Perhaps the most important Ethiopian loot is, however, stashed I the British Library, which holds some 400 Ethiopian manuscripts, many of them beautifully illustrated, dating from the 15th century to the late 19th century. They cover a wide range of subjects from biblical texts to historical chronicle and works of medicine and magic. Several texts contain valuable marginalia, recording loyal land grants, marriage settlements, church inventories, and the like.  The looting of these manuscripts has thus been likened to Ethiop’s loss, on a single day, of both its national library and its national archives.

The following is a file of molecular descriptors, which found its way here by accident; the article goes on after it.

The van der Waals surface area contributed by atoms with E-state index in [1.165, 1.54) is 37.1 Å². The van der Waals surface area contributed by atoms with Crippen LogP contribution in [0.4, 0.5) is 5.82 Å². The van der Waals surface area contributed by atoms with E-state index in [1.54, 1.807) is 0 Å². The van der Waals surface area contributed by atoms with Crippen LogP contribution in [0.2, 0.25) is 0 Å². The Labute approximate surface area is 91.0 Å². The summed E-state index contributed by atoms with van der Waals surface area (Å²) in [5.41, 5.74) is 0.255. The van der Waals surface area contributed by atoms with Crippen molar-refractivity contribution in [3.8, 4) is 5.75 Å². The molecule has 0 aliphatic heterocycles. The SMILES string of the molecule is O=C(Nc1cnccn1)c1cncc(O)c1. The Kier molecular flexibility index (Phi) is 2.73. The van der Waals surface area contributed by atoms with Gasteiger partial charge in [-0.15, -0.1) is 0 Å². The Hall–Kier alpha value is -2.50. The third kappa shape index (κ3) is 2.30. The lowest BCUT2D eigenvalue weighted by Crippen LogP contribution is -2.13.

Though their return of the obelisk set a precedent for wider repatriation of Ethiopia’s cultural heritage. They still retain perhaps the most important section of Ethiopia’s pre-war “Ministry of the Pen”, or National Archives, containing important historical correspondence between the rulers of Ethiopia and Italy.

The Italians, moreover, have still to return Haile Selassie’s pre-war aeroplane Tsehai, named after his beloved daughter. Constructed in 1935, and one of the first aircraft ever built in Africa, it demonstrates pre-war Ethiopia’s ambition to modernise, but is currently retained In the Italian Aviation Museum, but envisaged –by the planner Jacques Dubois-  as part of the decoration of Addis’s Ababa’s new international airport.